Responses to the survey indicated that much work needs to be done within SADC countries and regionally to develop definitions of organised crime that not only define it adequately for the benefit of investigators, but that also serve to facilitate effective regional co-operation between police agencies. Of the nine police agencies surveyed, five had not adopted a definition of organised crime while the remaining four used different definitions from the other. The lack of clarity about a definition of organised crime inevitably contributes to a lack of focus among police investigators when confronted with such criminal activities. Responses to the survey indicate that all of the police agencies that contributed have specialised investigative units focusing on specific crime categories such as dealing in narcotics or motor vehicle theft. Although organised criminal groups often commit such crimes, the investigators will also be required to investigate cases in which no organised groups were involved. Except for one police agency, none have established specialised units that focus specifically on the activities of organised criminal groups.
The countries surveyed experience a wide range of criminal activities which involve organised criminal groups. Most of these activities are transnational in nature as the groups involved commit the crimes or elements of such crimes in neighbouring countries and further afield. All nine police agencies reported that organised groups were involved in dealing in counterfeit notes, the smuggling of firearms, vehicle theft and hijacking, and armed robbery. Eight of them also experience drug-trafficking, forgery, and the smuggling of rhino horn and ivory. What becomes clear from the responses is that Southern African police agencies have an extraordinary task at hand if they want to deal effectively with such a wide range of activities, over such a vast geographical area, with such limited available resources.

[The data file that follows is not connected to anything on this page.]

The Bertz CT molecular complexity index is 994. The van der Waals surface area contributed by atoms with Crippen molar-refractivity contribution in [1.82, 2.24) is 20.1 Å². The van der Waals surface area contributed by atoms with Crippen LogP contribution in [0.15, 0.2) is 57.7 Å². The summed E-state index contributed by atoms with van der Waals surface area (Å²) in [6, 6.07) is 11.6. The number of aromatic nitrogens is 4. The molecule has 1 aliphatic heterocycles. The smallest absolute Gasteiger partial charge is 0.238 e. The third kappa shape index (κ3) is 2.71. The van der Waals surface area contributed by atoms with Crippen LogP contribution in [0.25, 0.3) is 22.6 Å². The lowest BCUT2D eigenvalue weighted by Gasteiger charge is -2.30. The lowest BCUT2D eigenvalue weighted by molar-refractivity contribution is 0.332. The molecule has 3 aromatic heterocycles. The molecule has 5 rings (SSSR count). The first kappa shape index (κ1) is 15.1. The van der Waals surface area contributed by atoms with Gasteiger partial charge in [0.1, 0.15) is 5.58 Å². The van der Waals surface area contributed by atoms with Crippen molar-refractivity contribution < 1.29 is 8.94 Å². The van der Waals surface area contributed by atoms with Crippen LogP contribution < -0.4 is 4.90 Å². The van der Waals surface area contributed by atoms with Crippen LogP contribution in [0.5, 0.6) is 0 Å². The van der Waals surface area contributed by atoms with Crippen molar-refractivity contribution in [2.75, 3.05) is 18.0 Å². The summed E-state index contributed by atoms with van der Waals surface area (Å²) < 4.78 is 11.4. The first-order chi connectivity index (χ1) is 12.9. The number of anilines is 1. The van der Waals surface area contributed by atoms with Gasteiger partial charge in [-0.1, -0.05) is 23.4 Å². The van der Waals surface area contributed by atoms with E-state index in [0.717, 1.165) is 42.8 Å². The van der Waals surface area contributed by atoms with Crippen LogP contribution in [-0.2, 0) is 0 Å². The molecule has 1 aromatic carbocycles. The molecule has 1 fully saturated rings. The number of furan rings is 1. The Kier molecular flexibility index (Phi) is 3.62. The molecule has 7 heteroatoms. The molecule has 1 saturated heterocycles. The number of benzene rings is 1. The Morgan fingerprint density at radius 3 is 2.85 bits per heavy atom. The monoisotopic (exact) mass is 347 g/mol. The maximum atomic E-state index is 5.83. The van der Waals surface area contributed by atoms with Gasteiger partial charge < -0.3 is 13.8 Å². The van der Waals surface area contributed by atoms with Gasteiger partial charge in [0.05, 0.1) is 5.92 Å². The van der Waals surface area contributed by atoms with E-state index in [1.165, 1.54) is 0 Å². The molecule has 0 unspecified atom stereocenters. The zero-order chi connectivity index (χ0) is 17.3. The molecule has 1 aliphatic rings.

The five organised criminal activities that constitute the most serious threat to the nine countries surveyed, in the order of their seriousness, are theft and hijacking of motor vehicles, robbery, drug related offences, illicit dealing in gold, diamonds and emeralds, and illicit dealing in firearms and ammunition. The responses also show that, in addition to the widespread involvement of their own nationals in organised crime, organised criminal groups involving nationals from other Southern African states and countries abroad are very active and constitute a serious threat. Noteworthy are the widespread activities in the region of criminal groups involving South African and Nigerian nationals. As far as transnational organised criminal groups are concerned, those involving South African nationals are among the top three that constitute the most serious threat in Botswana, Lesotho, Namibia, Tanzania, Zambia and Zimbabwe. Organised criminal groups involving Nigerian nationals, pose a serious threat in Lesotho, South Africa, Swaziland and Zimbabwe. Both South Africa and Nigeria therefore appear to be significant exporters of organised crime to the SADC region.